As you mentioned off the bat, VM is another option. Short of an actual hardware failure, anything that happens in the VM, stays in the VM, but even that doesn't address all the potential problems as I mentioned.
 

Colif

Titan
Moderator
Win 10 (Home or Pro) not designed to dual boot with itself. even using win 10 bootloader like in that article, the first install would set up the files in the partitions, and second would overwite that info with its location. One would never be able to boot up. Enterprise versions of windows might be different, I can't say.

2 different drives is still a pain as what motherboard is it? Does it use Windows Boot Manager to boot the GPT drive? if it does, it means it might have a record of the GUID (Global Unique ID) of one of the hdd in its memory and always chooses that drive to boot. If motherboard doesn't use WBM, its still pain to swap boot order
 
Apr 11, 2019
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Then it would be best to have one of the drive disconnected when working with the other as mentioned above, although the ssd m.2 needs screwdriver.

Thnaks.
 

Darkbreeze

Titan
Moderator
Win 10 (Home or Pro) not designed to dual boot with itself. even using win 10 bootloader like in that article, the first install would set up the files in the partitions, and second would overwite that info with its location. One would never be able to boot up. Enterprise versions of windows might be different, I can't say.

2 different drives is still a pain as what motherboard is it? Does it use Windows Boot Manager to boot the GPT drive? if it does, it means it might have a record of the GUID (Global Unique ID) of one of the hdd in its memory and always chooses that drive to boot. If motherboard doesn't use WBM, its still pain to swap boot order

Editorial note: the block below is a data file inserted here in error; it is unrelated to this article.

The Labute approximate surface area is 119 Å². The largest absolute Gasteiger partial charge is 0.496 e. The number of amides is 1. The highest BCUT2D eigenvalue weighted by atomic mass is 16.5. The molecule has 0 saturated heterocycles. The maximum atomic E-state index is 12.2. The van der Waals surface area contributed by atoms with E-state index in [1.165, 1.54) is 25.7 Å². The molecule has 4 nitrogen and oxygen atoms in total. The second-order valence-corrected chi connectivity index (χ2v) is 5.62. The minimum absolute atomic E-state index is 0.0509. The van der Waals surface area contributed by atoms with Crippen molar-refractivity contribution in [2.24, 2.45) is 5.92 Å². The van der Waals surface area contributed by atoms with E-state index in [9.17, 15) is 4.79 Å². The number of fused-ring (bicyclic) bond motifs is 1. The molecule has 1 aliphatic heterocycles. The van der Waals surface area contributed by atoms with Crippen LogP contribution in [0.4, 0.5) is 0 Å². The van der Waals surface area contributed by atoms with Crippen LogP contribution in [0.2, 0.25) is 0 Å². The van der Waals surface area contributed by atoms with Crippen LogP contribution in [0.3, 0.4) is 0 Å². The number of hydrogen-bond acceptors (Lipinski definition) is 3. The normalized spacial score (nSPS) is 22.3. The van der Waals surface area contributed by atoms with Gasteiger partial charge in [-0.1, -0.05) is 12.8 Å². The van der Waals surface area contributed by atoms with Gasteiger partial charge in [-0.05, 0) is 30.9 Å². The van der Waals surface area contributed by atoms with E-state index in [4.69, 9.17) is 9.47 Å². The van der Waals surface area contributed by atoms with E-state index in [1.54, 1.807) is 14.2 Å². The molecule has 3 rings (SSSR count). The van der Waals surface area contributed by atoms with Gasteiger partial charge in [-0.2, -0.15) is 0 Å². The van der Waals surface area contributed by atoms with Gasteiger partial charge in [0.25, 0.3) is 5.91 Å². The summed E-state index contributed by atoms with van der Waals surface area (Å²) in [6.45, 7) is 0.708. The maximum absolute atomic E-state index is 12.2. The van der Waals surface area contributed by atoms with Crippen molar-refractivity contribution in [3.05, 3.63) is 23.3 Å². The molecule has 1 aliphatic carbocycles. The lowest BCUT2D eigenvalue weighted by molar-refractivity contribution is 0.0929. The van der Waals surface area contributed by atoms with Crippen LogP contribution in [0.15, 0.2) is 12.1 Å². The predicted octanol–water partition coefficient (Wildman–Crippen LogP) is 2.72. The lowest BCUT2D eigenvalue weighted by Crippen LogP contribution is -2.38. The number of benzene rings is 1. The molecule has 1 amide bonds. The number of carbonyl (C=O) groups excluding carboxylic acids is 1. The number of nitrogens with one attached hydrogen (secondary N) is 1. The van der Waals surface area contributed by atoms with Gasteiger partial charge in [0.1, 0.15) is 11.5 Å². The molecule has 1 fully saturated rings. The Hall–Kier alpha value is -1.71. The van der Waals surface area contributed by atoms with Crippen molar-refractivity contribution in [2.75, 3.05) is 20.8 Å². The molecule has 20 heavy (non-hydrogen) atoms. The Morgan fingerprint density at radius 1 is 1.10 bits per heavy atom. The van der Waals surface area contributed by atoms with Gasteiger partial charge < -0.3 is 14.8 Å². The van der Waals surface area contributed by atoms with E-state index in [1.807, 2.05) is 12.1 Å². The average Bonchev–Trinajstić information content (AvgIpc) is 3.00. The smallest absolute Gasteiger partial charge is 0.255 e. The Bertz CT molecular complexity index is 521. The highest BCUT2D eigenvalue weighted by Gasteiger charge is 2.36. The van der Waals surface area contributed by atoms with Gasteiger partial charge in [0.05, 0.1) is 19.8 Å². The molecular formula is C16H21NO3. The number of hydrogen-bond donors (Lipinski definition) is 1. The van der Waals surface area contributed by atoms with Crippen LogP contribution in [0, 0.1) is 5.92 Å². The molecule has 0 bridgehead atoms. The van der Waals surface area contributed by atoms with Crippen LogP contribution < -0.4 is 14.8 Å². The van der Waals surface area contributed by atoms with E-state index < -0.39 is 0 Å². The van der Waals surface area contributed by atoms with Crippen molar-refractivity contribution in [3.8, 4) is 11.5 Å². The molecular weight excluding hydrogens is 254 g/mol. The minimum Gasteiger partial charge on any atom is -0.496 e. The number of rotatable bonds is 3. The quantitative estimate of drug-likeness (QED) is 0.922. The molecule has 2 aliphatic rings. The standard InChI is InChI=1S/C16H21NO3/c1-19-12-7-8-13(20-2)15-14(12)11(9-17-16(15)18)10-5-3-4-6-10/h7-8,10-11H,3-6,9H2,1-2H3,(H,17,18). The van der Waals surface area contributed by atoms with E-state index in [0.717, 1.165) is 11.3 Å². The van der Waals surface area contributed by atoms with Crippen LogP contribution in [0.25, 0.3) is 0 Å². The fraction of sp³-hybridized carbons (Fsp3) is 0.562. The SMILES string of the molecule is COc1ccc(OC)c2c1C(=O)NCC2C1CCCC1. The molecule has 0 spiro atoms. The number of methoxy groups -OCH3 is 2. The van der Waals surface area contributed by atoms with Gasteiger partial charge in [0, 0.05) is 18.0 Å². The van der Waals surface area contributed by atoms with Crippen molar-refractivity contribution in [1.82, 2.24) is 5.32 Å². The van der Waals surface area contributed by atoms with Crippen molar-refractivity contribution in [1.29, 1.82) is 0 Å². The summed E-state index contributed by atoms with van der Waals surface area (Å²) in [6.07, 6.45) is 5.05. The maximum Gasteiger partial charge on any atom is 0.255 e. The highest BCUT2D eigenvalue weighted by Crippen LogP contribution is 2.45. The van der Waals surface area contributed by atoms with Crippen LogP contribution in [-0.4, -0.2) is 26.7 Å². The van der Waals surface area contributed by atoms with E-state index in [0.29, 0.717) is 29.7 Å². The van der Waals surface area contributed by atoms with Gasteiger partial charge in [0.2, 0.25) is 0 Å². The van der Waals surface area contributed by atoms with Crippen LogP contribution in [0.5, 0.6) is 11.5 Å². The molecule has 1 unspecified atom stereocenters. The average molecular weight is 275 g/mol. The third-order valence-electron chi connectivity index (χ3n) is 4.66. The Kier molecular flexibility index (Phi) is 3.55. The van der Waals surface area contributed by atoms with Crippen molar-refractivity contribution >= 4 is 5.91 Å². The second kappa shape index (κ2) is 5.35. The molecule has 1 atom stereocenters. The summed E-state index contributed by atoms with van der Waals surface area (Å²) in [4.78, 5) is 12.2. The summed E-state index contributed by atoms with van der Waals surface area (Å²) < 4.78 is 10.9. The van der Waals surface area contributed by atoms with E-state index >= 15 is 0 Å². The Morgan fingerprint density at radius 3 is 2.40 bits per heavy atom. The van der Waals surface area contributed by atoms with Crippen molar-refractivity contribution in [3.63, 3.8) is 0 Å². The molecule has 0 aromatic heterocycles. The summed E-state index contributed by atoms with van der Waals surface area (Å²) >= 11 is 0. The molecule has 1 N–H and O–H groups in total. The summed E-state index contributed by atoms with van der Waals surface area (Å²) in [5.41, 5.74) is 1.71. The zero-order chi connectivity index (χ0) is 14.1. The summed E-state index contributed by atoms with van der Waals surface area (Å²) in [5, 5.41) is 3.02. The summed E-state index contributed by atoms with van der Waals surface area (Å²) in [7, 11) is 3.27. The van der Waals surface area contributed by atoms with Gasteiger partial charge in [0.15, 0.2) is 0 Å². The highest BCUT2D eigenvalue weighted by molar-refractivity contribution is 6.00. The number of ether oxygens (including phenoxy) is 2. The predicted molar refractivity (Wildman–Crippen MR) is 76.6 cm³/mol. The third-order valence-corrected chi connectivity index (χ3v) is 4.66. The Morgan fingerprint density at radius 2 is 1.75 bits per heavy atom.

Windows Central says you CAN.

https://www.windowscentral.com/how-dual-boot-windows-10-alongside-insider-preview-build
 

Colif

Titan
Moderator
I want more than 1 site, WIndows Central has been wrong before. Insider + retail seems to work as they are seen as 2 different versions of Windows. I think we get a 3rd opinion of @USAFRet amd see what he thinks.

This shows you can do it but you legally need two licences to do it - https://superuser.com/questions/1042459/windows10-twice-on-same-machine



this might help with the boot entries that might disappear - https://answers.microsoft.com/en-us/windows/forum/windows_10-other_settings/dual-boot-for-two-hard-drives-in-windows-10/dbf59ebd-d8ab-44ea-8138-b94fe8546a09
 

USAFRet

Titan
Moderator
I believe it can be done, as per the above steps from WindowsCentral.
I've not tried it, but maybe.

Obviously, 2 completely independent installs on 2 different drives, with only one connected at install would work better.